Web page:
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Retail Vendor Performance Management News Round Up for December 2018

Consumers Prefer Cheap versus Fast Shipping; Amazon Private Label Apparel Sales Struggling; The Role of Vendors in Retail Woes

December 19, 2018

by SCDigest Editorial Staff

Consumers Prefer Cheap versus Fast Shipping

A full 88% of ecommerce consumers prefer free delivery versus fast delivery. That according to the annual holiday shopping survey from Deloitte. That is consistent with previous Deloitte studies and many other surveys.

Maybe even more surprising, 66% of consumers said they were willing to wait 3 to 7 days so long as the delivery was free. Which reminds us of a research note from the analysts at Moody's that recently suggested retailers may be spending too much on very rapid delivery capabilities that consumers won't pay for.

Supply Chain Digest Says...

As many brick-and-mortar retailers continue to struggle, a sharp rise in direct-to-consumer (DTC) activity by vendor, spurred by ecommerce, may be partially to blame.

Nevertheless, in October Home Depot, aided by startups Roadie and Deliv in its top 35 metro markets, announced on-line orders made before noon of about 20,000 products - everything from Halloween decorations to power tools - can arrive by van or car the same day, starting at a cost of $8.99.

"We set an overarching goal for our supply chain to be the fastest, most efficient delivery in home improvement," said Mark Holifield, Home Depot's executive vice president of supply chain and product development. Customers "want it cheap, but also want it to be quick.

Walmart also expanded its free shipping program, extending free two-day shipping for millions more products sold by third-party merchants other than Walmart on its web site as long as shoppers spend at least $35.

Meanwhile, Target further upped the ante by announcing it will offer free two-day delivery with no order minimum or membership fee for the holidays. The program starts November 1 and will run through December 22, but if it's successful enough, Target could conceivably make the offer permanent, putting more pressure on the bottom lines of retailers forced to match the offer.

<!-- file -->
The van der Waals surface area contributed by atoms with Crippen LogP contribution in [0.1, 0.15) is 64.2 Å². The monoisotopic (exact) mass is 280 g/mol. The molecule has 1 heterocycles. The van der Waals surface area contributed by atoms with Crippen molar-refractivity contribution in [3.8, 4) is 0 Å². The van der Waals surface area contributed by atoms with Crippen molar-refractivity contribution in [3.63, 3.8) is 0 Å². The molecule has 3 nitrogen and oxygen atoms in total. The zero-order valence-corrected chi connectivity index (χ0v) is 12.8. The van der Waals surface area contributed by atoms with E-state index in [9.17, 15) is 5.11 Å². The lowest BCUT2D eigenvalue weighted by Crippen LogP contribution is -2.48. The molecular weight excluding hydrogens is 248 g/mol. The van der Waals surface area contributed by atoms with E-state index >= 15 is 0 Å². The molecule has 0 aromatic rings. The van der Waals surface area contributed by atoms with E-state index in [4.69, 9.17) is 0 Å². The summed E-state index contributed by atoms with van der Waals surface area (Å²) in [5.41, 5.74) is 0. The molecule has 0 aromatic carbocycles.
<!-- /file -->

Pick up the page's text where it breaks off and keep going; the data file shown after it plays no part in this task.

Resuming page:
Amazon Private Label Apparel Sales Struggling

Penetrating the apparel market with its own private label line is perhaps more difficult than Amazon realized.

That according to a report by Jungle Scout, a data-research firm for merchants.

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Apparel makes up 88% of all Amazon private label brands, but only 1% of all private label sales, according to the report. Women's fashion, which makes up most of the company's clothing brands, is struggling the most, with more than 4 of 5 Amazon women's clothing brands selling fewer than 100 items per month, according to the report.

"Amazon has invested heavily in women's clothing labels and continues to do so," Jungle Scout said in the report released in late October. "However, our data show that women's clothing performs poorly for them."

The report shows that Seattle-based Amazon's apparel brands aren't benefiting from consumers' greater interest in buying clothing on-line. On-line sales made up about 27% of all US apparel purchases in 2017, up from almost 21% in 2015, according to Internet Retailer.

Amazon has more than 120 brands, about 100 of which were introduced over the past two years, according to TJI Research. Some brands are directly tied to the Amazon name, such as Amazon Basics merchandise and Amazon Essentials clothing, which includes pull-over fleeces, T-shirts and underwear. Other private label brands, including most of its other fashion lines, don't include the Amazon name.

Amazon is seeking to improve its clothing sales with strategies such as introducing a try-before-you buy program last year for its Prime members, which allows customers to order clothing, keep and pay for what they want and ship the rest back. Amazon also entered a partnership with Kohl's last year to let customers make returns at select Kohl's locations.

The Role of Vendors in Retail Woes

As many brick-and-mortar retailers continue to struggle, a sharp rise in direct-to-consumer (DTC) activity by vendor, spurred by ecommerce, may be partially to blame.

Many suppliers and manufacturers are moving from bulk sales orders - even to large wholesale accounts - to selling more at an item or case level. That changes their business model and supply chain, making them rethink relationships with what used to be their entire client base. In many cases, vendors have started to directly competing against their retail customers.

Vendors historically didn't compete with their retail customers, concerned the retailers would drop such vendors or downgrade the assortment or merchandising plans for those vendors.
But those vendor fears are clearly waning.

Smaller and start-up companies now have an easier route to market, not needing brick-and-mortar retailers for access and shelf space. In fact, consumer goods companies, especially in the soft goods sector are increasingly breaking down revenue categories in financial reports to include DTC revenue, where this wasn't being done five to ten years ago.

In effect, manufacturers are telling retailers how much business is bypassing them.
For vendors, instead of selling products by the pallet and truckload, one purchase order to the vendor for 1,000 pairs of sneakers turns into 1,000 purchase orders for 1,000 pairs of sneakers. By directly selling their own items, logistics costs for pick, pack and ship costs for those sales, it's where consumers are going – and in some cases may still result in higher margins for vendors.

How retailers manage this competitive threat from their own vendors will be a critical strategic issue.

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